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Could You Be A Victim of Social Engineering?

March 6, 2018 Avalon

Could You Be A Victim of Social Engineering?

Social engineering is becoming a frequent occurrence and it may be excluded from Cyber Liability policies. This cyber incident uses deception and manipulation to obtain confidential information, gain access to systems, or commit fraudulent acts. Contrary to other types of cyber attacks, this one relies on human trickery and not on technical hacks. These criminals are often clever and monitor their victims for a while waiting for the best opportunity to insert themselves without raising suspicion. Consider these two examples of how social engineering can lead to a financial loss.

  • CEO sends funds to the “CFO”. A brokerage firm is expanding their business and opening a second office on the east coast. They have been working for months to set up the new location and are in final negotiations to secure a lease on the building. The CEO receives an email from the “CFO” asking him to wire $10,000 to the landlord. Glad to finally have a contract, CEO does so without hesitation. Later in the week, the CEO sees the CFO in the office and asks about the status of the lease. The CFO said that they are still in negotiations and never asked for any money. It turns out that a criminal posed as the CFO and the money was transferred into a fraudulent account.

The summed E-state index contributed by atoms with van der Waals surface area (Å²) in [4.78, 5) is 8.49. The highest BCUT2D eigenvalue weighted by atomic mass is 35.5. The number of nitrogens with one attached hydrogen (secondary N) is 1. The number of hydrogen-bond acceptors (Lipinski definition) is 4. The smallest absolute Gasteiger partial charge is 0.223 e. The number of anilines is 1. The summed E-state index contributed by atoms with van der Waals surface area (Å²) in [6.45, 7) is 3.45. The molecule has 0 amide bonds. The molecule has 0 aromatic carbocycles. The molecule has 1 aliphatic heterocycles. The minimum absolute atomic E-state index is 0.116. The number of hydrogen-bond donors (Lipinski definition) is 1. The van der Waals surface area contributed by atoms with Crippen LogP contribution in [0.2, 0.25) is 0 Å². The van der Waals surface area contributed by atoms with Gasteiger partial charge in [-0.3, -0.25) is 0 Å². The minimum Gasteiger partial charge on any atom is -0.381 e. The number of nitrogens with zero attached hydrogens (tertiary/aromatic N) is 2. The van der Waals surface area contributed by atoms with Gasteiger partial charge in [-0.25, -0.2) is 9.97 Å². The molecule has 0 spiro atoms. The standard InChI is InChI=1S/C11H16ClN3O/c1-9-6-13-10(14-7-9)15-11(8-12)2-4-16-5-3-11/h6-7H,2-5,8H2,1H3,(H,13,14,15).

• Company pays a fabricated vendor. A freight forwarding company is planning a large event to celebrate their 25th anniversary. A hundred guest have been invited to an evening at a nice restaurant. The “restaurant manager” calls to request a $5000 deposit to secure the reservation and they complied. A few days later, the company still didn’t receive confirmation of the reservation and calls the restaurant. The restaurant didn’t request the money and they certainly didn’t receive it. The criminal posed as the restaurant, requested the money, and then disappeared.

Next time someone ask you to send money, confirm with the requestor through another channel to ensure that it is a legitimate request. Don’t be a victim. Furthermore, social engineering is often excluded from a crime policy and may not be covered under a cyber liability policy. With electronic communication becoming the common mode of doing financial transactions, you want to be protected. Learn more about cyber security by contacting your local Avalon representative or visit our Cyber Liability page.

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The Quest Newsletter is designed to provide critical information in the transportation industry. Avalon Risk Management is not responsible for the accuracy or reliability of information contained in articles. The reader/user assumes all risk in the use of such information.